all towns are
one, all men our kin.
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Home > Tamils - A Transtate Nation > Eelam > Journey Down Memory Lane - Chapter 1 > Chapter 2 > Chapter 3 > Chapter 4 > Chapter 5 > Chapter 6 > Chapter 7 > Chapter 8 > Chapter 9 > Chapter 10 > Chapter 11 > Chapter 12 > Chapter 13 > Chapter 14 > Chapter 15 > Chapter 16 > Chapter 17 > Chapter 18 > Chapter 19 > Chapter 20 > Chapter 21 > Chapter 22 > Chapter 23 > Chapter 24 > Chapter 25 > Chapter 26 > Chapter 27 > Chapter 28 > Chapter 29 > Chapter 30 > Chapter 31 > Chapter 32 > Chapter 33 > Chapter 34 > Chapter 35 > Chapter 36 > Chapter 37 > Chapter 38 > Chapter 39 > Chapter 40 > Chapter 41 > Chapter 42 > Chapter 43 > Chapter 44 > Chapter 45 > Chapter 46 > Chapter 47 > Chapter 48 > Chapter 49 > Chapter 50
Journey Down Memory Lane To Reach 'tamiz Izam'
Cultural rituals in a Saiva home are elaborate and expensive. Though I had several non-Saiva relations, I did not become involved in the funeral arrangements and therefore do not remember any significant event or incident related to non-Saiva funerals. However, I have pleasant memories of Hindu and non-Hindu weddings for another chapter.
There was no embalming of corpse. The time of death plays an important part in the nature of funeral rites and time of cremation. Infants are not cremated but buried. Pregnant women not given a public and elaborate funeral. People dying of infectious diseases are handled by professionals and so on. As economic pursuits took closer family members away from home, their arrival also played an important part in funeral arrangements.
The first to die in my family was my father. I have mentioned earlier that he was operated on for cancer of the bladder. He survived the surgery and spent the rest of his life mostly in Saiva service. His one regret in life was he could not sing well. I believe that anyone can sing if they attempt and practice. They may not have the golden voice of a Bhagavathar, but with practice and devoid of stage fright one can at least enjoy ones own singing.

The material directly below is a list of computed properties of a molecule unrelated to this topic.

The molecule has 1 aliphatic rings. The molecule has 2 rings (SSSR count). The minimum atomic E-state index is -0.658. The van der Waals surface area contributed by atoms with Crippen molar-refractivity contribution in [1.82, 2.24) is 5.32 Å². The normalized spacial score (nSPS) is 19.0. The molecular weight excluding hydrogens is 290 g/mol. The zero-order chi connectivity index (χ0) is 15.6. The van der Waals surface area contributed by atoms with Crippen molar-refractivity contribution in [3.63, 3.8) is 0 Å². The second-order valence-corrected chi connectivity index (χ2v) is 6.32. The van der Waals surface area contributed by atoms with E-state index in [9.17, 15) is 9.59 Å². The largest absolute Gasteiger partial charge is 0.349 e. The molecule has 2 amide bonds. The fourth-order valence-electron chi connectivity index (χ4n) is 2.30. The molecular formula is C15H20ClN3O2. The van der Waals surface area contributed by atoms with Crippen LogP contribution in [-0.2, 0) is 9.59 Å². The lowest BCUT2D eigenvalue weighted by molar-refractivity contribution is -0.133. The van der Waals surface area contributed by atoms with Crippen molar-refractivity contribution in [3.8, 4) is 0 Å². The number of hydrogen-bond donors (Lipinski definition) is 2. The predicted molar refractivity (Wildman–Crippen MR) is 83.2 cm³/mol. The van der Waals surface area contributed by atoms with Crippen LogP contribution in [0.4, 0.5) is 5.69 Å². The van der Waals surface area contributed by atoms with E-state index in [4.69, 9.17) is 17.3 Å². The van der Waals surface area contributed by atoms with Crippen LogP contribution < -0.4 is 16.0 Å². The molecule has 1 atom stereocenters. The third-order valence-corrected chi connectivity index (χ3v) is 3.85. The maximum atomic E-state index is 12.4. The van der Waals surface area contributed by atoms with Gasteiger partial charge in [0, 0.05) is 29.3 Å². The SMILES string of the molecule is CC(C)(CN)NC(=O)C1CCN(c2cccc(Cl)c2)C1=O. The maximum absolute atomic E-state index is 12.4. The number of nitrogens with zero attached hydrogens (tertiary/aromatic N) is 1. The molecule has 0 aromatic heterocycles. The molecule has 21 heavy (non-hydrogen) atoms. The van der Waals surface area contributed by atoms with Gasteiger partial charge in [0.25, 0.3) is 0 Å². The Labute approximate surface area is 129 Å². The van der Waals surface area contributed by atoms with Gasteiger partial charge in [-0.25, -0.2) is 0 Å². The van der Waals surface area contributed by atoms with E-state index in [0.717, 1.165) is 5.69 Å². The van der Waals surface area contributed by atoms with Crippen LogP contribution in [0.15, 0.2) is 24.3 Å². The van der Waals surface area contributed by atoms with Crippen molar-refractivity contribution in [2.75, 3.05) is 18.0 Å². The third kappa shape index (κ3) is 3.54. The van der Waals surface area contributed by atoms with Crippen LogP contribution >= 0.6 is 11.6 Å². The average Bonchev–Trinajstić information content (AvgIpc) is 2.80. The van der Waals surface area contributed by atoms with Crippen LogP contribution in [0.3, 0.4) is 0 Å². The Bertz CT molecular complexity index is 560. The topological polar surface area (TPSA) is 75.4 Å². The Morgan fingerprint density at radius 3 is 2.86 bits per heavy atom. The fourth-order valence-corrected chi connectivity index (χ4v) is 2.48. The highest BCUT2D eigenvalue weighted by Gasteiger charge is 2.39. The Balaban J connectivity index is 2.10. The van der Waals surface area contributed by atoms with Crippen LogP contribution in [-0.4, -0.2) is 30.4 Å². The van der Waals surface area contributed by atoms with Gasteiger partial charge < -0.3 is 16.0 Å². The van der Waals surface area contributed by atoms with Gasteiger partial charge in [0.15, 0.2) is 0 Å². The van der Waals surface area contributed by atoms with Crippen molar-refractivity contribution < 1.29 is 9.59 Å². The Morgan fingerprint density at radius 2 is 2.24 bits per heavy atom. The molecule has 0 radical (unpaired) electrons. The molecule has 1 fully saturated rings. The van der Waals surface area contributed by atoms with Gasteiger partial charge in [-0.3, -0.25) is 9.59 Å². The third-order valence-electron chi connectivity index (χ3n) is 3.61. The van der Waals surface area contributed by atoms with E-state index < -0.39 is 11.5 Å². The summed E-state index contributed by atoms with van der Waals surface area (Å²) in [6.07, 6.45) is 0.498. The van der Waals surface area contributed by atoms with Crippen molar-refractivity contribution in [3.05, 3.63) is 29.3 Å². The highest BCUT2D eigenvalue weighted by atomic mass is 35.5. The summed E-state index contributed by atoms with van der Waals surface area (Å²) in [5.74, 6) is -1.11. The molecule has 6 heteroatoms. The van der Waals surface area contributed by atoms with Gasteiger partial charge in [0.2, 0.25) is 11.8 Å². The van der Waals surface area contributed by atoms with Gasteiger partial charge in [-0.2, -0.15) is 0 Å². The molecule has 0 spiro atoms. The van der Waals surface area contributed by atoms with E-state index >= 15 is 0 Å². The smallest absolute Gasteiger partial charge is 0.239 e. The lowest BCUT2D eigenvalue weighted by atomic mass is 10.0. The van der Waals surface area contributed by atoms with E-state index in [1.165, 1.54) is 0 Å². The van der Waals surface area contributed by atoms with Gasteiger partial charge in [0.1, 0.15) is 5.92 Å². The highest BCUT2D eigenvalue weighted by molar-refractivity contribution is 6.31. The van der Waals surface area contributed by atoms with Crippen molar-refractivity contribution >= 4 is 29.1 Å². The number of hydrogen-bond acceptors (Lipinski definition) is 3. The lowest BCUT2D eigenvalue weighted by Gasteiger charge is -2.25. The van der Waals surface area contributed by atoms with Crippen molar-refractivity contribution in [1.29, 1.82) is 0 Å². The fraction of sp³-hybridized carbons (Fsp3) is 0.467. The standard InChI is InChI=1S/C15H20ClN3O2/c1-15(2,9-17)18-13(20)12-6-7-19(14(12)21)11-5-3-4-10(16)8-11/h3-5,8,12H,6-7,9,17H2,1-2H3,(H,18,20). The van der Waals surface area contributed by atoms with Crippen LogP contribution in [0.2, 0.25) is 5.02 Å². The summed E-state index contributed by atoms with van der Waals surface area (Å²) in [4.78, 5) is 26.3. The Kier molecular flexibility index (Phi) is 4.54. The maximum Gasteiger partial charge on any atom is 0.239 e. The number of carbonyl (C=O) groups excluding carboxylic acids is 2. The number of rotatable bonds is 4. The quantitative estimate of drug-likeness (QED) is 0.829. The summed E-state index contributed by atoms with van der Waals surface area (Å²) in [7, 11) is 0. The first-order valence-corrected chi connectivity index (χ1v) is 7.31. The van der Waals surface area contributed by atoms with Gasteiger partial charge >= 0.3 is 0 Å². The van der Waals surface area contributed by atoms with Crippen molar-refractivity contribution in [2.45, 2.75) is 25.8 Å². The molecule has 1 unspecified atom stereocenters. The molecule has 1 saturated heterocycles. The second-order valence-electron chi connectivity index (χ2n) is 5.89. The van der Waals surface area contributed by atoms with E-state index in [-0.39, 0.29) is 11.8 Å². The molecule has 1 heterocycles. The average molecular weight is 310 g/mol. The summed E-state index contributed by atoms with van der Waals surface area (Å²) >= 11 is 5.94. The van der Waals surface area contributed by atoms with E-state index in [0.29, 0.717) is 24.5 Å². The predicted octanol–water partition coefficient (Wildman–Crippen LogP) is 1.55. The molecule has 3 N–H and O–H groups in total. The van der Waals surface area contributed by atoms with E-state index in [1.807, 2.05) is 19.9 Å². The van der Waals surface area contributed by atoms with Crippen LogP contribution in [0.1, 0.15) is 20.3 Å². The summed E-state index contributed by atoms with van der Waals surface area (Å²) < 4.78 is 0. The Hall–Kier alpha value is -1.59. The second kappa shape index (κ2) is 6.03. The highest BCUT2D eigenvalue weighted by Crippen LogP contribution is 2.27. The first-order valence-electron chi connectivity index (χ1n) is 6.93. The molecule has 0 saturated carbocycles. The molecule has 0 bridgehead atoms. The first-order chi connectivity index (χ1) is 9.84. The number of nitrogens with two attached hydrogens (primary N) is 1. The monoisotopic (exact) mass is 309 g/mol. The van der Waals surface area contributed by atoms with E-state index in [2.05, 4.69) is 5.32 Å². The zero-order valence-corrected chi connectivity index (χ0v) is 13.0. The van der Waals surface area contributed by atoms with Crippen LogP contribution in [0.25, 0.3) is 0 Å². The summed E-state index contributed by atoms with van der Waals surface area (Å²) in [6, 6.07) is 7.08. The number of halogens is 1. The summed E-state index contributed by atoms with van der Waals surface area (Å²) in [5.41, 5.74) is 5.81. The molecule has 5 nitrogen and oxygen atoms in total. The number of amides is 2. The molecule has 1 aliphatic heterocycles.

I seldom worry about taking tapes with me on long trips, if I traveled alone and they were many. I start with old numbers from Kiddappa, Thiagaraja Bhagavathar, P.U. Chinnappa, T.R. Mahalingam, T. M. Soundararajan and A. M. Raja. I listen to all types of music but not some of the songs or instrumental rendition that pass for music. I like the music to be melodies and soothing not irritating and ear splitting. In my travels I get a chance to remember the old favorites and a chance to meditate,' I use this term rather loosely. Meditation is to direct your mind to one thought as I do not believe one can concentrate on nothing, sort of go blank. If so then one will be unconscious.
So when I drive my concentration is all on driving and fast driving helps to concentrate better. When I needed some form of tranquilizer, a long drive with some singing helps. When my nerves are soothed I start humming involuntarily and then I know everything is all right for that time.
So father and Pandithar Subramaniam of Sitthankerney get together and assume the roll of OtuvAr in the temple. Pandithar would sing and father will explain the tEvAram, tiruvAcakam, passages from perija purAnham other Saiva devotional songs in simple tamiz as most of these works taking back to over two thousand years are in classical tamiz. They are like Johnsonian English.
At the end of the sixth year, true to the surgeon's assurance after the surgery that my father will have no problem for six years, my father contracted the notorious Dengu fever and was admitted to the Hospital. His condition was deteriorating and I was summoned. I visited him in hospital and he stared at me and turned away from me. I knew then that he had made up his mind. The stare posed me the question, Now what? Because I made him agree to see the doctor that ended up in surgery. No one could have done anything for him not even me.
I returned to Colombo and on the third day I received a call that he was sinking. By the time I reached home he was gone. In a way I was glad for him. He had a very useful life. He brought six of us into the world with my mothers cooperation, and most important I did not want to see him suffer unnecessarily. Seeing me mother hugged me and I asked everybody not to make too much of a fuss as it was a good thing he passed away with the minimum or without suffering in pain.